Operation Spreadout thus far was relatively peaceful, but there were still 43,000 violent POWs to go; approximately 37,628 were commanded by colonels Lee and Hong and 5,700 directed by the as yet unidentified Mr. Pak.  The constant progress to move the prisoners forced the communist leaders into action. (According to communist reporters Winnington and Burchett, the “Koje-do Three acted without orders from the high command which later brought them into disgrace.)

29 April, the North Korean officers of Compound 76 asked to meet with Lt.Col. Wilbur Raven, a Military Police officer and enclosure commander over a cigarette ration dispute.  When Raven entered the “headquarters” hut and began hearing the demands, about a hundred POWs stormed the building and captured him.  They then brought out a EE8 field phone for him to talk to Dodd, who rejected their demands.  Raven was then released – but – this proved to be merely a rehearsal.

Archives, Dodd capture

Archives, Dodd capture

7 May, while Dodd and Raven discussed prison conditions and screening at Compound 76’s fence, a “honey bucket” crew returned and the guards opened the gates.  Dodd was captured; Raven escaped by holding on to a pole and kicking at the prisoners until help arrived.  BGen. Charles Colson showed up with an American Infantry Battalion.  The POWs posted signs around the compound stating that Dodd would die if his rescue was attempted.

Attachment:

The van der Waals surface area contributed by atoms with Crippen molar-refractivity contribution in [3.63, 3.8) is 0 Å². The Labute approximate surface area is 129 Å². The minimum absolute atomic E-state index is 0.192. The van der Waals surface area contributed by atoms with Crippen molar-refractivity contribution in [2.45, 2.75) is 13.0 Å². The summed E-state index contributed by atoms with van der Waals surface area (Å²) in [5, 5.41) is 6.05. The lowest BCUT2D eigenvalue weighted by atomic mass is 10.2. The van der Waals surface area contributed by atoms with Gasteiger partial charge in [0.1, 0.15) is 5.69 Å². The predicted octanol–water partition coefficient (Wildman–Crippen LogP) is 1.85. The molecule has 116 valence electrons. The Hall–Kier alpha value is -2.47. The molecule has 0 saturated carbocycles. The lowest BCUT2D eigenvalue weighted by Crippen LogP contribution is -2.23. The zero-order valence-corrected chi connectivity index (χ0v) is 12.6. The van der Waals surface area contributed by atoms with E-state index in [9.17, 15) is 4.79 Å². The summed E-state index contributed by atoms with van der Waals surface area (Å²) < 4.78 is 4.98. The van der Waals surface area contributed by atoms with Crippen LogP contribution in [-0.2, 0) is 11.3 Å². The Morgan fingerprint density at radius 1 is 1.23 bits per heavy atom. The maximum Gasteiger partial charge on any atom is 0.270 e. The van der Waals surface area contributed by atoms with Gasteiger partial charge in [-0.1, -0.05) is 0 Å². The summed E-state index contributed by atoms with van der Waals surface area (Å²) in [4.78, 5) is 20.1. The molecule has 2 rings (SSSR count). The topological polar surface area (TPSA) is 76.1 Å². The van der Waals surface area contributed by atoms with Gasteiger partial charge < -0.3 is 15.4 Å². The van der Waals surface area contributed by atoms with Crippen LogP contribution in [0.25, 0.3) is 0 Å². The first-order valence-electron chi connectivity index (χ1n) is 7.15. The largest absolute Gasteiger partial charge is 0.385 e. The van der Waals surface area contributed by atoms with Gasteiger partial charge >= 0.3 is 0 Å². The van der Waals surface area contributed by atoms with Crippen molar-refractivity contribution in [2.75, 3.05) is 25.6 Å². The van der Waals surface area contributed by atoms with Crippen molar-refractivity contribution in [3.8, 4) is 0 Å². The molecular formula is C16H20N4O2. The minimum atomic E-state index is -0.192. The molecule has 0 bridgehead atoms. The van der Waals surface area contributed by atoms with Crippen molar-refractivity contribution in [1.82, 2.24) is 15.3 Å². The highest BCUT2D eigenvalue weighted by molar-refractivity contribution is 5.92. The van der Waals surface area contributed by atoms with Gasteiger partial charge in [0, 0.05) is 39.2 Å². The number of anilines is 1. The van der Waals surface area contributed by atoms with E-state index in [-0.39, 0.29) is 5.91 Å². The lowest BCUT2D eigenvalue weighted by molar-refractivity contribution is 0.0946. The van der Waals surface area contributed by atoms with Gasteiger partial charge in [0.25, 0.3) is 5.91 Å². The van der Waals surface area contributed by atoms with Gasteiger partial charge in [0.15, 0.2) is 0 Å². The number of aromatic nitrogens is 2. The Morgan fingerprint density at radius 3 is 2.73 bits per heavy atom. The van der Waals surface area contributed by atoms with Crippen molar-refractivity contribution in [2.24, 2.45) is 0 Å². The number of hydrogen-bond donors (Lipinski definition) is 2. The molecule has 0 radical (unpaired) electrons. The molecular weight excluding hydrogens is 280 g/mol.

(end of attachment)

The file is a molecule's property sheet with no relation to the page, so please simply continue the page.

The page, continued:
Only tear gas and riot-suppression methods were used and Van Fleet ordered no media coverage as they amassed firepower to neutalize the hard core prisoners of Compounds 76, 77 and 78.  Gen. Clark, not having been briefed about the POW situation by Ridgeway, was upset to learn of the “biggest flap of the entire war.”

To be continued in the following post….

Click on images to enlarge.

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A WWII update…

Please click this article to read.

Please click this article to read.

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Farewell Salutes – 

Kenneth Adler – Fair Lawn, NJ & Delray Beach, FL; US Navy, WWII

Bronze Star

Bronze Star

Ralph Anderson – Farmington, Conn & Boca Raton, FL; US Navy, Pearl Harbor, PTO

Richard Beaumont – Reading, MA & Lake Worth, FL; WWII, 9th Infantry Div., Bronze Star

Stefan Bedzmierowski – Chicago, IL; served in the 5th Kresowa Infantry Div./Polish II Corps, ETO

John Gates – Arlington, VA; US Air Force & civilian employee Pentagon

Helen (Grillet) Keag – Chicago, IL; US WAC, WWII

John R. Martin – NYC, NY & Jupiter, FL; US Air Force, Korean War

Peter Micciche – NY & Oakland Park, FL; US Army, Korea

Richard Redford – Sauble Beach, Canada; WWII veteran

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Resources – “Rakkasans” by General EM Flanagan; US National Archives; Trove; Korean War online.org; history.army.mil; space4peace.com; history.net; PMO Operations  Album, Wiki; War Behind the Wire; ABC-clio Schools; The Week magazine for WWII story